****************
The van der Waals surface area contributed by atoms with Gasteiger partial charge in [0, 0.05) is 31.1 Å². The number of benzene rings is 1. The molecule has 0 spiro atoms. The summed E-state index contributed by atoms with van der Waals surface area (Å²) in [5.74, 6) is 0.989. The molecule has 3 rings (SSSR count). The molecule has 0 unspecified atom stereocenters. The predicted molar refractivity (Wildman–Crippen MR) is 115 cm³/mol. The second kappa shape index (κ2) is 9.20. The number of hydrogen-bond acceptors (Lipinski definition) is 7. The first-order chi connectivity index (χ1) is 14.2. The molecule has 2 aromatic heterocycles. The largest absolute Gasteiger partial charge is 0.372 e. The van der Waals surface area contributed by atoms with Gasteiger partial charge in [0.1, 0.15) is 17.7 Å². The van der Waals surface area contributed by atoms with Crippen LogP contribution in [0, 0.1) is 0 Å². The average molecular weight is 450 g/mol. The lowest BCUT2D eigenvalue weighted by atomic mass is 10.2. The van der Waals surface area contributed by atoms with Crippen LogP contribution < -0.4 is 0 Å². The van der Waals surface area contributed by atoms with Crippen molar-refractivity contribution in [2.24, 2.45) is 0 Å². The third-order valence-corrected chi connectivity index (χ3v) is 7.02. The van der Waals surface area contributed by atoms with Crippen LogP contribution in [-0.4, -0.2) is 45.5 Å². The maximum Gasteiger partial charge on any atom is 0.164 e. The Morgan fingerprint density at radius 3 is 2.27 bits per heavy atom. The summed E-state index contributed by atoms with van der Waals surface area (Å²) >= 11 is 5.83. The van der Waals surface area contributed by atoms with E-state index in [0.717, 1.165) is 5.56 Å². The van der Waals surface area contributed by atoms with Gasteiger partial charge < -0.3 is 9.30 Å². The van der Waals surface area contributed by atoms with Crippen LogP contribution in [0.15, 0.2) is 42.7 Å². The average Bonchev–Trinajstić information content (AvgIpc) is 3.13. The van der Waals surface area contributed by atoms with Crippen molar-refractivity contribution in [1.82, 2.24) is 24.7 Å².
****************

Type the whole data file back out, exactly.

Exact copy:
The van der Waals surface area contributed by atoms with Gasteiger partial charge in [0, 0.05) is 31.1 Å². The number of benzene rings is 1. The molecule has 0 spiro atoms. The summed E-state index contributed by atoms with van der Waals surface area (Å²) in [5.74, 6) is 0.989. The molecule has 3 rings (SSSR count). The molecule has 0 unspecified atom stereocenters. The predicted molar refractivity (Wildman–Crippen MR) is 115 cm³/mol. The second kappa shape index (κ2) is 9.20. The number of hydrogen-bond acceptors (Lipinski definition) is 7. The first-order chi connectivity index (χ1) is 14.2. The molecule has 2 aromatic heterocycles. The largest absolute Gasteiger partial charge is 0.372 e. The van der Waals surface area contributed by atoms with Gasteiger partial charge in [0.1, 0.15) is 17.7 Å². The van der Waals surface area contributed by atoms with Crippen LogP contribution in [0, 0.1) is 0 Å². The average molecular weight is 450 g/mol. The lowest BCUT2D eigenvalue weighted by atomic mass is 10.2. The van der Waals surface area contributed by atoms with Crippen LogP contribution < -0.4 is 0 Å². The van der Waals surface area contributed by atoms with Crippen molar-refractivity contribution in [2.24, 2.45) is 0 Å². The third-order valence-corrected chi connectivity index (χ3v) is 7.02. The van der Waals surface area contributed by atoms with Crippen LogP contribution in [-0.4, -0.2) is 45.5 Å². The maximum Gasteiger partial charge on any atom is 0.164 e. The Morgan fingerprint density at radius 3 is 2.27 bits per heavy atom. The summed E-state index contributed by atoms with van der Waals surface area (Å²) >= 11 is 5.83. The van der Waals surface area contributed by atoms with E-state index in [0.717, 1.165) is 5.56 Å². The van der Waals surface area contributed by atoms with Gasteiger partial charge < -0.3 is 9.30 Å². The van der Waals surface area contributed by atoms with Crippen LogP contribution in [0.15, 0.2) is 42.7 Å². The average Bonchev–Trinajstić information content (AvgIpc) is 3.13. The van der Waals surface area contributed by atoms with Crippen molar-refractivity contribution in [1.82, 2.24) is 24.7 Å².